Key Point: The CIA plans for every contingency.
The U-2 spy plane of Gary Powers fame is infamous for how tricky it is to fly. At a dozen or so miles above the Earth, not only do pilots have to do battle with keeping the bird just to keep it in the sky, but they also have to grapple with complex photography equipment. Landing the Dragon Lady is also no cakewalk, and can only be safely done in tandem with another pilot in a car on the ground. The ground pilot’s responsibility is to radio the U-2’s approximate altitude to the pilot in the cockpit and prevent the spy plane from misjudging its landing and damaging the plane’s delicate wings.
If a pilot had to bail over the ocean—a lengthy prospect from about double the altitude of commercial airliners—he (or she) would possibly have to contend with aggressive and carnivorous aquatic wildlife. But the CIA plans for every contingency.
They invented a shark net designed to shield pilots from razor-toothed sharks. As unlikely as this prospect was, it may have been spurred by providing U-2s with an aircraft carrier landing ability in the mid-1960s.
Punch the Snout
The CIA’s nets, or shark screens as they were called, were basically ultracompact protective coverings that downed pilots could unfurl in the unlikely event of a water landing. The CIA’s shark net was essentially a large bag with a rubberized hose around the edge that could be inflated. Once buoyant, downed spies jumped inside and filled the bad to the brim with water and jumped inside.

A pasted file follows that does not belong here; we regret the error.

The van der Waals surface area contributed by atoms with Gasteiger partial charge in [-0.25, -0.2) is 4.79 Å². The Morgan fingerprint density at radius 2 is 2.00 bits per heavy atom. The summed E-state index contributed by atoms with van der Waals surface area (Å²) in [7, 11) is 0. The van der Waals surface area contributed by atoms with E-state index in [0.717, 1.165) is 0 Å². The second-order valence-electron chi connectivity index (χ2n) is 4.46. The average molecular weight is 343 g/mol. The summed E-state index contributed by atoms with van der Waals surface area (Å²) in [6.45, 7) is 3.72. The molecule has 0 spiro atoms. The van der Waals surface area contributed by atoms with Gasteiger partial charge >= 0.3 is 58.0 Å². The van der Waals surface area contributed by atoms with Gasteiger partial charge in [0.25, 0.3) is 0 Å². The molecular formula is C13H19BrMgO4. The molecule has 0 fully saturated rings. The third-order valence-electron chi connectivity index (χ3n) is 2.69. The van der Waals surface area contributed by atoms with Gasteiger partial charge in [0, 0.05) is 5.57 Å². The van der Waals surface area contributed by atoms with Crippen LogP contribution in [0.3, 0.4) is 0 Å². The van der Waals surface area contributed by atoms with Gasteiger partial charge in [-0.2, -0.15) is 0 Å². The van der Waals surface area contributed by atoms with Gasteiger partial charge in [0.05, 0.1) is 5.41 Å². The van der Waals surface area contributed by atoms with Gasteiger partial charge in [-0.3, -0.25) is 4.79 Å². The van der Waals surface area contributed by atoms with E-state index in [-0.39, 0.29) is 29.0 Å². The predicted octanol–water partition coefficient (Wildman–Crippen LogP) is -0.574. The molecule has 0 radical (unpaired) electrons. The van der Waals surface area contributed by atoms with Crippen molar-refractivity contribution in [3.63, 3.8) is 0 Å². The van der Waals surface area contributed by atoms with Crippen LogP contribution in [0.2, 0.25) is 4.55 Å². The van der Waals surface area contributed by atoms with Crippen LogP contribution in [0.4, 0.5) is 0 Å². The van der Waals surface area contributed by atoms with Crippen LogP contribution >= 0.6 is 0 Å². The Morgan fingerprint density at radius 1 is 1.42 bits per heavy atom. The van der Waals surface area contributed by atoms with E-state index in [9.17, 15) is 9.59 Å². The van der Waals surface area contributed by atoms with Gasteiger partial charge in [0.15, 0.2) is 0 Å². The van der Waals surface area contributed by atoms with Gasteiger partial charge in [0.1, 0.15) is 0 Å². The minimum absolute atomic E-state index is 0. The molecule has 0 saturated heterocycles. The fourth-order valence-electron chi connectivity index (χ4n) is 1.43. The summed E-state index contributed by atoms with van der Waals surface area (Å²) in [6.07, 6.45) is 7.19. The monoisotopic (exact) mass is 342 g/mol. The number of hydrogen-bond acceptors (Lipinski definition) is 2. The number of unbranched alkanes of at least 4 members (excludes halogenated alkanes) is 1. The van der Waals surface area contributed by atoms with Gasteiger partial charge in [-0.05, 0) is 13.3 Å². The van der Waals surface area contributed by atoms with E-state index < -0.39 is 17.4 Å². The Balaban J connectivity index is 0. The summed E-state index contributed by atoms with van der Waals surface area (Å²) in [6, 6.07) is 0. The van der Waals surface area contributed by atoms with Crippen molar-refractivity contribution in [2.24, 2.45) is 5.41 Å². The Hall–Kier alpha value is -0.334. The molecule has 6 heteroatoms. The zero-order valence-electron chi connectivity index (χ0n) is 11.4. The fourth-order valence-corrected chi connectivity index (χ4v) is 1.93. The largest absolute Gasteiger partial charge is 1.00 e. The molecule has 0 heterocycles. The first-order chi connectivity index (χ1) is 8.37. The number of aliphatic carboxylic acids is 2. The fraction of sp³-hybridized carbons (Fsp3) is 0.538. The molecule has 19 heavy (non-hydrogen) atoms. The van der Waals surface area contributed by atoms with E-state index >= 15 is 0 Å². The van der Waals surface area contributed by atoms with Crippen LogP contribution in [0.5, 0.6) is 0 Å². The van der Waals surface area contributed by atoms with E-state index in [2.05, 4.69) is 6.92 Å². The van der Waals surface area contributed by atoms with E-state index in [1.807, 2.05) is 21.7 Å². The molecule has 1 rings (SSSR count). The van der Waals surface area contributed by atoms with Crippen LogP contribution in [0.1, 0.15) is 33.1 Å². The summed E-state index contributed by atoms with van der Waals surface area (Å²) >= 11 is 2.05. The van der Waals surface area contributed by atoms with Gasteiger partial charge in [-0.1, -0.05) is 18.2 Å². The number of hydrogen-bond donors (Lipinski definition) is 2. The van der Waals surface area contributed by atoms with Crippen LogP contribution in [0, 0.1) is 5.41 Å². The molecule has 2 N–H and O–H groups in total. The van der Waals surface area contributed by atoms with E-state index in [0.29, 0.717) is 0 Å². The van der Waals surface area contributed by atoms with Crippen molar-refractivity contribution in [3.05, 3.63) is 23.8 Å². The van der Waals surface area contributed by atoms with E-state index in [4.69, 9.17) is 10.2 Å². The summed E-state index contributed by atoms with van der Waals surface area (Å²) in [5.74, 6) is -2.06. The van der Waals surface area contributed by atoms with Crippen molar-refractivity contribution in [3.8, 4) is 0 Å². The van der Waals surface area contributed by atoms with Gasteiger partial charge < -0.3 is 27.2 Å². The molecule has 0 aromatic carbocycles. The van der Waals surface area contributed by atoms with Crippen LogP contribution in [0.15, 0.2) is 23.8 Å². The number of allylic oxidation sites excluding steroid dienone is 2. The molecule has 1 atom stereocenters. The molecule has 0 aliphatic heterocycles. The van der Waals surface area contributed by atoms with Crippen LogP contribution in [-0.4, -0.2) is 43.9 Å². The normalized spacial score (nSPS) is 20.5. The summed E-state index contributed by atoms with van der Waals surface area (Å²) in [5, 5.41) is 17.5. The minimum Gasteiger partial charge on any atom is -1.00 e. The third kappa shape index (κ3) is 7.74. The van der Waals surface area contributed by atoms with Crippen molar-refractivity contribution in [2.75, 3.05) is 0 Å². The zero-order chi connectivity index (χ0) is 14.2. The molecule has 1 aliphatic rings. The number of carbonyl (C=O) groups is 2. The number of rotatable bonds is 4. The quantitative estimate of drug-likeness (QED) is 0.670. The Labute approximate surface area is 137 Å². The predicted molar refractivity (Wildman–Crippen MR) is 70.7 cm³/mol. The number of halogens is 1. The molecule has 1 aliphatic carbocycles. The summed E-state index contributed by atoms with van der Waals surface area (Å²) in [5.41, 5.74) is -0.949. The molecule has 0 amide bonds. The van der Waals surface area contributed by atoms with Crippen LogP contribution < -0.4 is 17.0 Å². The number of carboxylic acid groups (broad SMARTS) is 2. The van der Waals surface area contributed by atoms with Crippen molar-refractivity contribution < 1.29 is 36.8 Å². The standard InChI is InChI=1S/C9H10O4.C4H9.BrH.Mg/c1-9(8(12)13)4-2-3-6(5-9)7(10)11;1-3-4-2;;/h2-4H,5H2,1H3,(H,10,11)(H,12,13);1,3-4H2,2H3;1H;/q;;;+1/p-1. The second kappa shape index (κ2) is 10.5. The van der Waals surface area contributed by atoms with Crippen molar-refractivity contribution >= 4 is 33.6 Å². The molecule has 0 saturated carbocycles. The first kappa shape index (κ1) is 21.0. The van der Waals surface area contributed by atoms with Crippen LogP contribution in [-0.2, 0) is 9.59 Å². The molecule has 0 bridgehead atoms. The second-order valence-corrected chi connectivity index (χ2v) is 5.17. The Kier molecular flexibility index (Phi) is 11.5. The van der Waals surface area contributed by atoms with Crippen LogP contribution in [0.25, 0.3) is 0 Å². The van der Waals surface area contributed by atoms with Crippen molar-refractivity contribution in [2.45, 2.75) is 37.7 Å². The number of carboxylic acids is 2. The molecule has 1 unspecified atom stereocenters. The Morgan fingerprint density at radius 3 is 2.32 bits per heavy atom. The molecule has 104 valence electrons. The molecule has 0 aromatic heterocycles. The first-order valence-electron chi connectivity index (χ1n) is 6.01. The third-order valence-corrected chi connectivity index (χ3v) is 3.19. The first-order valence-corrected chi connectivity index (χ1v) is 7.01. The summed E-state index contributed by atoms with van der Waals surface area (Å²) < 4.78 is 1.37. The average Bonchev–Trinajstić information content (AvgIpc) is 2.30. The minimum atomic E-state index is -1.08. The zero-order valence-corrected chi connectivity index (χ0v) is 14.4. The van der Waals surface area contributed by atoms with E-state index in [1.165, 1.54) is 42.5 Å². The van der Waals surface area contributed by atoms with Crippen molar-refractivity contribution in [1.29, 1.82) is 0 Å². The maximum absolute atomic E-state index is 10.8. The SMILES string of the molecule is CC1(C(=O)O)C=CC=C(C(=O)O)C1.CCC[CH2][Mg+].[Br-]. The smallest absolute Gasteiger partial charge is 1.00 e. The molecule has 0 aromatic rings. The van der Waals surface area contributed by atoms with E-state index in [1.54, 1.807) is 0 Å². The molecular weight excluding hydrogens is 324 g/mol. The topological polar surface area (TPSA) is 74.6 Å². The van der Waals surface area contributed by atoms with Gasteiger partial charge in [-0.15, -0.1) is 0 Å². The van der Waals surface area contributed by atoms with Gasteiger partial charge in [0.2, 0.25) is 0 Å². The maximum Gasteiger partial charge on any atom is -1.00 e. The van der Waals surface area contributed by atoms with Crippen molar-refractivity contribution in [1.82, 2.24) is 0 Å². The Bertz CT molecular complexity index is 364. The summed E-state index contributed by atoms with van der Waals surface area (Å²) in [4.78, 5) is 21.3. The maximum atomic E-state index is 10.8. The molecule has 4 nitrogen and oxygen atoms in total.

Though only the size of a cigarette package when folded, the bags were made of “aluminized mylar and polyester, a strong fabric combination that was both lightweight and resilient,” according to CIA documentation.
The net’s primary purpose was straightforward: keep the pilot physically safe from a shark attack. But, if a shark attack did occur, then the bag would prevent other carnivores with a taste for man from finding the pilot by limiting the amount of blood that spread into the ocean. It would also contain any smells emanating from the pilot—in theory at least.
Wouldn’t a shark net be useless on land? On the contrary, the CIA says that their shark screen could also be useful for pilots who bailed to safety over land, attempting to evade capture. On land, the shark screen could serve as a tent, or wind-proof shelter, or even sleeping bag, perhaps even as a poncho of sorts.
The CIA maintains that the shark screen was “the most effective shark attack deterrent yet tested,” though none of their pilots ever used the screen either on land or in the water. James Bond is apparently not the only spy with odd gadgets it seems.
Caleb Larson is a defense writer with the National Interest. He holds a Master of Public Policy and covers U.S. and Russian security, European defense issues, and German politics and culture. This article first appeared earlier this year and is reprinted due to reader interest.